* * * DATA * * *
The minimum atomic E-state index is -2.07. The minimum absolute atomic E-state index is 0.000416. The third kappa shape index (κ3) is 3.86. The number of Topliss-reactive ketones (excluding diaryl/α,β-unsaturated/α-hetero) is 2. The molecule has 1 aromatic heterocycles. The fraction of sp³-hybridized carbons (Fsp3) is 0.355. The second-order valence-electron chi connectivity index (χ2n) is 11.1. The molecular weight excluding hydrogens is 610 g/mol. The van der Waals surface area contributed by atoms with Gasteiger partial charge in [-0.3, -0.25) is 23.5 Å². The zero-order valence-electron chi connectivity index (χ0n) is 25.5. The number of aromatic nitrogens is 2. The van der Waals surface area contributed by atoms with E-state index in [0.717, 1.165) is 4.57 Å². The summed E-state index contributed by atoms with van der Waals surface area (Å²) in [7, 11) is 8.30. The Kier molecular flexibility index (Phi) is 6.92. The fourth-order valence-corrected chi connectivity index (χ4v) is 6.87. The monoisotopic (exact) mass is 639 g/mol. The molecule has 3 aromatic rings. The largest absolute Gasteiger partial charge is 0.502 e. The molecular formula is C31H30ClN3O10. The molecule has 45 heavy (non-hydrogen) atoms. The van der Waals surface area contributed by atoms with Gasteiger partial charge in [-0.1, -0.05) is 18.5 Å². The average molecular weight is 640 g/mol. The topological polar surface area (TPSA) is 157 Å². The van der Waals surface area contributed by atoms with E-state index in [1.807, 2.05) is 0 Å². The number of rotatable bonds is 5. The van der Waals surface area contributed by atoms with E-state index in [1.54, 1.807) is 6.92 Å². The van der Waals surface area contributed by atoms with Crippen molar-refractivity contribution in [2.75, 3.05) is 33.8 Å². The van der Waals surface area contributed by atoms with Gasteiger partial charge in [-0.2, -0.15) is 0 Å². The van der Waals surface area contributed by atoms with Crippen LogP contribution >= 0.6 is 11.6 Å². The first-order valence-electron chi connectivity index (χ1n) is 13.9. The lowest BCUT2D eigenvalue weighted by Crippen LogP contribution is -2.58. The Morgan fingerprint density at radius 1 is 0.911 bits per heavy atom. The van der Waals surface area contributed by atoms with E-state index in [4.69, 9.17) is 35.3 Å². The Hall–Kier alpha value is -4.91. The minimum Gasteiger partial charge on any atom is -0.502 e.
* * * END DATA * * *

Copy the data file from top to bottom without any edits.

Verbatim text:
The minimum atomic E-state index is -2.07. The minimum absolute atomic E-state index is 0.000416. The third kappa shape index (κ3) is 3.86. The number of Topliss-reactive ketones (excluding diaryl/α,β-unsaturated/α-hetero) is 2. The molecule has 1 aromatic heterocycles. The fraction of sp³-hybridized carbons (Fsp3) is 0.355. The second-order valence-electron chi connectivity index (χ2n) is 11.1. The molecular weight excluding hydrogens is 610 g/mol. The van der Waals surface area contributed by atoms with Gasteiger partial charge in [-0.3, -0.25) is 23.5 Å². The zero-order valence-electron chi connectivity index (χ0n) is 25.5. The number of aromatic nitrogens is 2. The van der Waals surface area contributed by atoms with E-state index in [0.717, 1.165) is 4.57 Å². The summed E-state index contributed by atoms with van der Waals surface area (Å²) in [7, 11) is 8.30. The Kier molecular flexibility index (Phi) is 6.92. The fourth-order valence-corrected chi connectivity index (χ4v) is 6.87. The monoisotopic (exact) mass is 639 g/mol. The molecule has 3 aromatic rings. The largest absolute Gasteiger partial charge is 0.502 e. The molecular formula is C31H30ClN3O10. The molecule has 45 heavy (non-hydrogen) atoms. The van der Waals surface area contributed by atoms with Gasteiger partial charge in [-0.1, -0.05) is 18.5 Å². The average molecular weight is 640 g/mol. The topological polar surface area (TPSA) is 157 Å². The van der Waals surface area contributed by atoms with E-state index in [1.807, 2.05) is 0 Å². The number of rotatable bonds is 5. The van der Waals surface area contributed by atoms with E-state index in [1.54, 1.807) is 6.92 Å². The van der Waals surface area contributed by atoms with Crippen molar-refractivity contribution in [2.75, 3.05) is 33.8 Å². The van der Waals surface area contributed by atoms with Gasteiger partial charge in [-0.2, -0.15) is 0 Å². The van der Waals surface area contributed by atoms with Crippen LogP contribution >= 0.6 is 11.6 Å². The first-order valence-electron chi connectivity index (χ1n) is 13.9. The lowest BCUT2D eigenvalue weighted by Crippen LogP contribution is -2.58. The Morgan fingerprint density at radius 1 is 0.911 bits per heavy atom. The van der Waals surface area contributed by atoms with E-state index in [4.69, 9.17) is 35.3 Å². The Hall–Kier alpha value is -4.91. The minimum Gasteiger partial charge on any atom is -0.502 e.